There has been recent chatter in the media that this is in fact the best time for Alberta to conduct a royalty review. The logic goes that because oil and gas prices are so slow, the NDP will be forced to remain in check and not do anything too drastic.
The argument, however, misses the larger point at play. What the royalty review is in fact doing is creating unwelcome uncertainty the industry does not need. With so much uncertainty being caused by price volatility, why add more with the potential for royalty rate changes?
Oil industry advocates are adamant that the timing for the review is just not right. Tim McMillan, President of the Canadian Association for Petroleum Producers has been quoted as saying “I don’t know if an across-the-board raising of royalties is what would serve Alberta best.” Further saying “although the royalty review should move forward, the oil patch is in no shape at the moment to take on additional costs.”
Wildrose Leader Brian Jean maintains that the government should “reverse the corporate tax increase and cancel its royalty review in order to send a calming effect through the marketplace and prevent a further loss of investment in the oil and gas sector.”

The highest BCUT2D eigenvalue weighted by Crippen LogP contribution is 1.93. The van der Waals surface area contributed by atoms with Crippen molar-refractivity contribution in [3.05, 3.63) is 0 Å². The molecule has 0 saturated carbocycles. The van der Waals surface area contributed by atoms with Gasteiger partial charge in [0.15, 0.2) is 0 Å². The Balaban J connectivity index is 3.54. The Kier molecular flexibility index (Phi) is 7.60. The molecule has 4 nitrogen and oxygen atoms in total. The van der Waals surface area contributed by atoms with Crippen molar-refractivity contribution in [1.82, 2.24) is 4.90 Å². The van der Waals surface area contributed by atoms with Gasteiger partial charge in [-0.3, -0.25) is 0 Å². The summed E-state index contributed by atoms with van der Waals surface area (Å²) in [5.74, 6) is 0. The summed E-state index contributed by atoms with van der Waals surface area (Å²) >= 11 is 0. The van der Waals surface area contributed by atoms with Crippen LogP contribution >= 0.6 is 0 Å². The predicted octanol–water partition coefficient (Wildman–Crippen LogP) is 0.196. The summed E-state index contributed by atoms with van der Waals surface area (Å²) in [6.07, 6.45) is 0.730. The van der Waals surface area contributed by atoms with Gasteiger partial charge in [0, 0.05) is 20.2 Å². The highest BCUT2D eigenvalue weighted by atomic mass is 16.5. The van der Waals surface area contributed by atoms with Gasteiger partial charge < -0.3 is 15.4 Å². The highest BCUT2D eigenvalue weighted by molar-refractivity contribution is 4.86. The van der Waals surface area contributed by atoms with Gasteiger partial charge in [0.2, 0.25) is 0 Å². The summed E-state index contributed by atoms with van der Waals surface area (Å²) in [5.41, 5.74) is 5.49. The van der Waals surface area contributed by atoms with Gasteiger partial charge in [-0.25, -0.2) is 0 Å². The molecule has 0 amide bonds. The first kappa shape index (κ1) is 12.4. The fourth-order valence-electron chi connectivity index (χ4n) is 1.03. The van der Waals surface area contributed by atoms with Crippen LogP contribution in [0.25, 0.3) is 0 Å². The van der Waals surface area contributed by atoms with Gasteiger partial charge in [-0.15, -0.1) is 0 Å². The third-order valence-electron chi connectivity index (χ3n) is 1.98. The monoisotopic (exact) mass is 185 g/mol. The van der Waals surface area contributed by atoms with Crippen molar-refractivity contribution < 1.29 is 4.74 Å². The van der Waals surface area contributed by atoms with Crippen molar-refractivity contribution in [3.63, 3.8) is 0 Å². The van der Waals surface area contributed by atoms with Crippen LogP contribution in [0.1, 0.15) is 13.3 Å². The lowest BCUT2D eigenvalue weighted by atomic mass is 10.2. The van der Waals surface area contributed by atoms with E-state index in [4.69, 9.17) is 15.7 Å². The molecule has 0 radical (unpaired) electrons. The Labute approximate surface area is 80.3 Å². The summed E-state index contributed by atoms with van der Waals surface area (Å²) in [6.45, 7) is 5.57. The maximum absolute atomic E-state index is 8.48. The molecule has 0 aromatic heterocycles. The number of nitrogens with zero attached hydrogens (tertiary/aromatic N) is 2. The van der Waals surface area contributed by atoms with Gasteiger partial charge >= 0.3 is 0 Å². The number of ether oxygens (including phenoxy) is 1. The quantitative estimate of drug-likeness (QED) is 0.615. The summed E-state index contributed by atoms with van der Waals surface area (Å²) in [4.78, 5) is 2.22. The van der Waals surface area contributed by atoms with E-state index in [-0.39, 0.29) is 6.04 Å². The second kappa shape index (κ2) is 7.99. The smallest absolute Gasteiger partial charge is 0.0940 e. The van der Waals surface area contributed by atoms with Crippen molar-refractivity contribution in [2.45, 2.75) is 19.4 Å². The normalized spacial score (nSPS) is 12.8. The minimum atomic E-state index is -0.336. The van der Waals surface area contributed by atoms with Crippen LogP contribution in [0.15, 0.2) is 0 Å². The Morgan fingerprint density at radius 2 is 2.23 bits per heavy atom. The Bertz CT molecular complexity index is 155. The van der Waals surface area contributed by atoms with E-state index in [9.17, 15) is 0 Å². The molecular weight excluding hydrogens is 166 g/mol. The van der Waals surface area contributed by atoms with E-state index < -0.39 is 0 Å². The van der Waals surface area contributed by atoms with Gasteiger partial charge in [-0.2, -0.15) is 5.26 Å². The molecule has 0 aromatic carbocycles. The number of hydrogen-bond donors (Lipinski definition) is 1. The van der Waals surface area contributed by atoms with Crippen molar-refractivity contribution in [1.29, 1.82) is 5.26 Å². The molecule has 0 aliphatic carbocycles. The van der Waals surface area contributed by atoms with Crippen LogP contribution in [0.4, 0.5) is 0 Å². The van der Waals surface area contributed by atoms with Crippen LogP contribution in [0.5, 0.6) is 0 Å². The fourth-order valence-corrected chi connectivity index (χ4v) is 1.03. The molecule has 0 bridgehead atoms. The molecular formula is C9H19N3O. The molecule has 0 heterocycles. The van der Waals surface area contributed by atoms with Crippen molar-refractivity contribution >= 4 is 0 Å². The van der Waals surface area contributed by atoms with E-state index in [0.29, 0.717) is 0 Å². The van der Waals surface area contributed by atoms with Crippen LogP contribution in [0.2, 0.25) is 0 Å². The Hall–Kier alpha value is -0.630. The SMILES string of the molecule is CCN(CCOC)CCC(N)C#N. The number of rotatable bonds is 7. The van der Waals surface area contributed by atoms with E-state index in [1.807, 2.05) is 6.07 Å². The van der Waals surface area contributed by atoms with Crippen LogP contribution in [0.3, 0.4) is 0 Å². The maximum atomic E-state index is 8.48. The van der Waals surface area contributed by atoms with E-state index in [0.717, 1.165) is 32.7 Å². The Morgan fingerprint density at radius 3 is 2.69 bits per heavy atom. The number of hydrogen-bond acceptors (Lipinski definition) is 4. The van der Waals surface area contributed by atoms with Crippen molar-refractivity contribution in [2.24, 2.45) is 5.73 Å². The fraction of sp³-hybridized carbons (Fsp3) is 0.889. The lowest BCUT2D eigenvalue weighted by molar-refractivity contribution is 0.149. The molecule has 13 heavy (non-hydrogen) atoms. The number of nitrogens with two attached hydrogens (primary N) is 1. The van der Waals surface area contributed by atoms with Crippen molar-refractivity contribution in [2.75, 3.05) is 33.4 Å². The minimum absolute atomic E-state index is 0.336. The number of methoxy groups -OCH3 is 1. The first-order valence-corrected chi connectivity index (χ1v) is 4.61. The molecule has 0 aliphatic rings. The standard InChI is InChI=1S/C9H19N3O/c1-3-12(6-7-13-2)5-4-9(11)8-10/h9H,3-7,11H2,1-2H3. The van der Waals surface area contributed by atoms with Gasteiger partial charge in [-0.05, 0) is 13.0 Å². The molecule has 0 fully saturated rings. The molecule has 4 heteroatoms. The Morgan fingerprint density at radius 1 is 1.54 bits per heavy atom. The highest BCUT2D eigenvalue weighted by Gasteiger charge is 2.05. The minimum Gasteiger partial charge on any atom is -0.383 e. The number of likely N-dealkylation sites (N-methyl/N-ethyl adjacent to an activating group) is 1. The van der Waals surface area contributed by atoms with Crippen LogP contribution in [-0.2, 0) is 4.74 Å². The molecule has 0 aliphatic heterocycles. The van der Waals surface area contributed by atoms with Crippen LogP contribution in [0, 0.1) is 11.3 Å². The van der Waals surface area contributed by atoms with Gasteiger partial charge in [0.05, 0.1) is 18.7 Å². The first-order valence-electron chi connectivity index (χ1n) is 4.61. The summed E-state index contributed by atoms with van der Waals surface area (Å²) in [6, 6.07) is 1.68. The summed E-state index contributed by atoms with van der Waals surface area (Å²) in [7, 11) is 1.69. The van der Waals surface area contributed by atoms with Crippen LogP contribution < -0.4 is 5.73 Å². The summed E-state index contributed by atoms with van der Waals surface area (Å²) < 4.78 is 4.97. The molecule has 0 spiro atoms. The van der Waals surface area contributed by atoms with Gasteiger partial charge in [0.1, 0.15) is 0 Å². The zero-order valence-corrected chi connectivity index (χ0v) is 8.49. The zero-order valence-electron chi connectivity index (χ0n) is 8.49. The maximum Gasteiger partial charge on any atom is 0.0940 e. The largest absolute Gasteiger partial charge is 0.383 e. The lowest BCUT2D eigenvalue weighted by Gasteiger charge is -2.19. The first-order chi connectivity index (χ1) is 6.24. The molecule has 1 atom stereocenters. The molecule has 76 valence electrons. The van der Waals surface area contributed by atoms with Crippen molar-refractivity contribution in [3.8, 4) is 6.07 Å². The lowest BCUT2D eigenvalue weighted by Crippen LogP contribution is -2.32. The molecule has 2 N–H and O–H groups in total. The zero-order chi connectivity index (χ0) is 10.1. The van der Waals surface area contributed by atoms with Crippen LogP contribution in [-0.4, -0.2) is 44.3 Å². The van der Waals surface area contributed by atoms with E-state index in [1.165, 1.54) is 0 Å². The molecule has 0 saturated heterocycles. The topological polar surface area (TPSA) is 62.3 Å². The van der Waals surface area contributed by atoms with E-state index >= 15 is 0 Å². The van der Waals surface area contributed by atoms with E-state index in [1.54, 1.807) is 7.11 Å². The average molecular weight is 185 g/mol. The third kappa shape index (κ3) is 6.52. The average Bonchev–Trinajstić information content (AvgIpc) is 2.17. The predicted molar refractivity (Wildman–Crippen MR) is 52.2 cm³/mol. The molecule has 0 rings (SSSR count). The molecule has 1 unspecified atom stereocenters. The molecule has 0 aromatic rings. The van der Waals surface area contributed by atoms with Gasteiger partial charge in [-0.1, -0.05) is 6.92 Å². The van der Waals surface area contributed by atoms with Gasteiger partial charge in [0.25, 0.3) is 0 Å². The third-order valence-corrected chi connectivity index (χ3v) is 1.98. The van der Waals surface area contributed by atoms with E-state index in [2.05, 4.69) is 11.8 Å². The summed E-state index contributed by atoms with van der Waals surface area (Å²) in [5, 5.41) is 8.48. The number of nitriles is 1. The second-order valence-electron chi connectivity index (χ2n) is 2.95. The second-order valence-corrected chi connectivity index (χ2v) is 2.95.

RBC analysts recently forecast output from the oil sands will decline by 600,000 bbl from their 2014 forecast. An earlier forecast by the Canadian Association of Petroleum Producers predicts oil sands output will also decrease by a similar number. The reason, of course, for these declines is due to decreased investment in the wake of the commodity price collapse. Does more uncertainty with the potential royalty rate changes help the already dire matter? Not at all.
The best step forward for the NDP is to create and promote a stable jurisdiction that attracts business investment. There are many ways to successfully do this with stability and certainty key factors for economic growth. While prices are so slow, leaving the royalty rates alone is crucial for a more stable jurisdiction.
Imposing increased uncertainty at this troubling time with the strong potential for increased royalty rates is exactly the kind of thing that the oil and gas sector does not need.